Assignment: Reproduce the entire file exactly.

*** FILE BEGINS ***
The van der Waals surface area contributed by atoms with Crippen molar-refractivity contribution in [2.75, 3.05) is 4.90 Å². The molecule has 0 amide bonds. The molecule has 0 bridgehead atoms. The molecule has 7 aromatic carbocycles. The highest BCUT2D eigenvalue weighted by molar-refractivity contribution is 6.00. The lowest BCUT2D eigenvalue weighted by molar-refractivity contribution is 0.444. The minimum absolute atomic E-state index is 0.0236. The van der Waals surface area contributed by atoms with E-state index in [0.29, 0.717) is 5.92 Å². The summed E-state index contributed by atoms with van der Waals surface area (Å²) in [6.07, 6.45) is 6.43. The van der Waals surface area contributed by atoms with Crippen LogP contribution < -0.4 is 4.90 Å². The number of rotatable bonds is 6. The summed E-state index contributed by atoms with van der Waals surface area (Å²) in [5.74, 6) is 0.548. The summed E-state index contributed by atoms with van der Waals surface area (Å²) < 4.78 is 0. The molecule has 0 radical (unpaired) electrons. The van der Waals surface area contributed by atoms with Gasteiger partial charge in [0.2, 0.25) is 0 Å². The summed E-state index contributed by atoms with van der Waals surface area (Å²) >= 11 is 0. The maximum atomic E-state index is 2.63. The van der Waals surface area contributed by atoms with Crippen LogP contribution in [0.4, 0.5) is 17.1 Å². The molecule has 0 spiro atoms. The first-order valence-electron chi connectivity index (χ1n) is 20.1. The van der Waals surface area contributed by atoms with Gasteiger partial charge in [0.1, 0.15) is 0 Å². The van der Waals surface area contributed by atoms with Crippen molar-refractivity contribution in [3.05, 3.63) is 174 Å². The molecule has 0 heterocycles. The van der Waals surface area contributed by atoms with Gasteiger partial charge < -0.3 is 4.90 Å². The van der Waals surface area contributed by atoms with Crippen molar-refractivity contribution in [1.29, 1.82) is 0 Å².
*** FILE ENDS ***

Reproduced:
The van der Waals surface area contributed by atoms with Crippen molar-refractivity contribution in [2.75, 3.05) is 4.90 Å². The molecule has 0 amide bonds. The molecule has 0 bridgehead atoms. The molecule has 7 aromatic carbocycles. The highest BCUT2D eigenvalue weighted by molar-refractivity contribution is 6.00. The lowest BCUT2D eigenvalue weighted by molar-refractivity contribution is 0.444. The minimum absolute atomic E-state index is 0.0236. The van der Waals surface area contributed by atoms with E-state index in [0.29, 0.717) is 5.92 Å². The summed E-state index contributed by atoms with van der Waals surface area (Å²) in [6.07, 6.45) is 6.43. The van der Waals surface area contributed by atoms with Crippen LogP contribution < -0.4 is 4.90 Å². The number of rotatable bonds is 6. The summed E-state index contributed by atoms with van der Waals surface area (Å²) in [5.74, 6) is 0.548. The summed E-state index contributed by atoms with van der Waals surface area (Å²) < 4.78 is 0. The molecule has 0 radical (unpaired) electrons. The van der Waals surface area contributed by atoms with Gasteiger partial charge in [0.2, 0.25) is 0 Å². The summed E-state index contributed by atoms with van der Waals surface area (Å²) >= 11 is 0. The maximum atomic E-state index is 2.63. The van der Waals surface area contributed by atoms with Crippen LogP contribution in [0.4, 0.5) is 17.1 Å². The molecule has 0 spiro atoms. The first-order valence-electron chi connectivity index (χ1n) is 20.1. The van der Waals surface area contributed by atoms with Gasteiger partial charge in [0.1, 0.15) is 0 Å². The van der Waals surface area contributed by atoms with Crippen molar-refractivity contribution in [3.05, 3.63) is 174 Å². The molecule has 0 heterocycles. The van der Waals surface area contributed by atoms with Gasteiger partial charge < -0.3 is 4.90 Å². The van der Waals surface area contributed by atoms with Crippen molar-refractivity contribution in [1.29, 1.82) is 0 Å².